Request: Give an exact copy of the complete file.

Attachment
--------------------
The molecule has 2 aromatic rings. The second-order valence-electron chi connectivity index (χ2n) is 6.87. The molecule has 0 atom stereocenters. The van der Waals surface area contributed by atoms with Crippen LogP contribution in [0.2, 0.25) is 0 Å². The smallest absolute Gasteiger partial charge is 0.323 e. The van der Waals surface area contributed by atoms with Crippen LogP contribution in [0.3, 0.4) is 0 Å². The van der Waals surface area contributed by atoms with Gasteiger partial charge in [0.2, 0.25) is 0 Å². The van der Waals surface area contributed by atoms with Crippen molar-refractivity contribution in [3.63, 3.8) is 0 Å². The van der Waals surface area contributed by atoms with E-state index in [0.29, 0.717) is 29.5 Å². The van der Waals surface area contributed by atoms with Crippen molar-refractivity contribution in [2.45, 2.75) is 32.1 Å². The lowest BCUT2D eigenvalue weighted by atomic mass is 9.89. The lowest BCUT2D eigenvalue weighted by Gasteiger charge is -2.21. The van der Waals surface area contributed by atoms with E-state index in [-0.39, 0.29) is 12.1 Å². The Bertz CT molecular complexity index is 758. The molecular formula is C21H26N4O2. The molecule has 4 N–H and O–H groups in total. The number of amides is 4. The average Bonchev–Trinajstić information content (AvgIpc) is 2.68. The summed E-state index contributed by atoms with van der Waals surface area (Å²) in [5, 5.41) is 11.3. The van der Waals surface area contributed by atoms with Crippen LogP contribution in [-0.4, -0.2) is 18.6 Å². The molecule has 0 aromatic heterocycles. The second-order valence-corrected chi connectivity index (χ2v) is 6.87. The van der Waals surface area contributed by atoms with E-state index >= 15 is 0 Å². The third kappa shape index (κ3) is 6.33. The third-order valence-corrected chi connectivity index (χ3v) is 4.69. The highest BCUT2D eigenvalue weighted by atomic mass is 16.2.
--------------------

The molecule has 2 aromatic rings. The second-order valence-electron chi connectivity index (χ2n) is 6.87. The molecule has 0 atom stereocenters. The van der Waals surface area contributed by atoms with Crippen LogP contribution in [0.2, 0.25) is 0 Å². The smallest absolute Gasteiger partial charge is 0.323 e. The van der Waals surface area contributed by atoms with Crippen LogP contribution in [0.3, 0.4) is 0 Å². The van der Waals surface area contributed by atoms with Gasteiger partial charge in [0.2, 0.25) is 0 Å². The van der Waals surface area contributed by atoms with Crippen molar-refractivity contribution in [3.63, 3.8) is 0 Å². The van der Waals surface area contributed by atoms with E-state index in [0.29, 0.717) is 29.5 Å². The van der Waals surface area contributed by atoms with Crippen molar-refractivity contribution in [2.45, 2.75) is 32.1 Å². The lowest BCUT2D eigenvalue weighted by atomic mass is 9.89. The lowest BCUT2D eigenvalue weighted by Gasteiger charge is -2.21. The van der Waals surface area contributed by atoms with E-state index in [-0.39, 0.29) is 12.1 Å². The Bertz CT molecular complexity index is 758. The molecular formula is C21H26N4O2. The molecule has 4 N–H and O–H groups in total. The number of amides is 4. The average Bonchev–Trinajstić information content (AvgIpc) is 2.68. The summed E-state index contributed by atoms with van der Waals surface area (Å²) in [5, 5.41) is 11.3. The van der Waals surface area contributed by atoms with Crippen LogP contribution in [-0.4, -0.2) is 18.6 Å². The molecule has 0 aromatic heterocycles. The second-order valence-corrected chi connectivity index (χ2v) is 6.87. The van der Waals surface area contributed by atoms with E-state index >= 15 is 0 Å². The third kappa shape index (κ3) is 6.33. The third-order valence-corrected chi connectivity index (χ3v) is 4.69. The highest BCUT2D eigenvalue weighted by atomic mass is 16.2.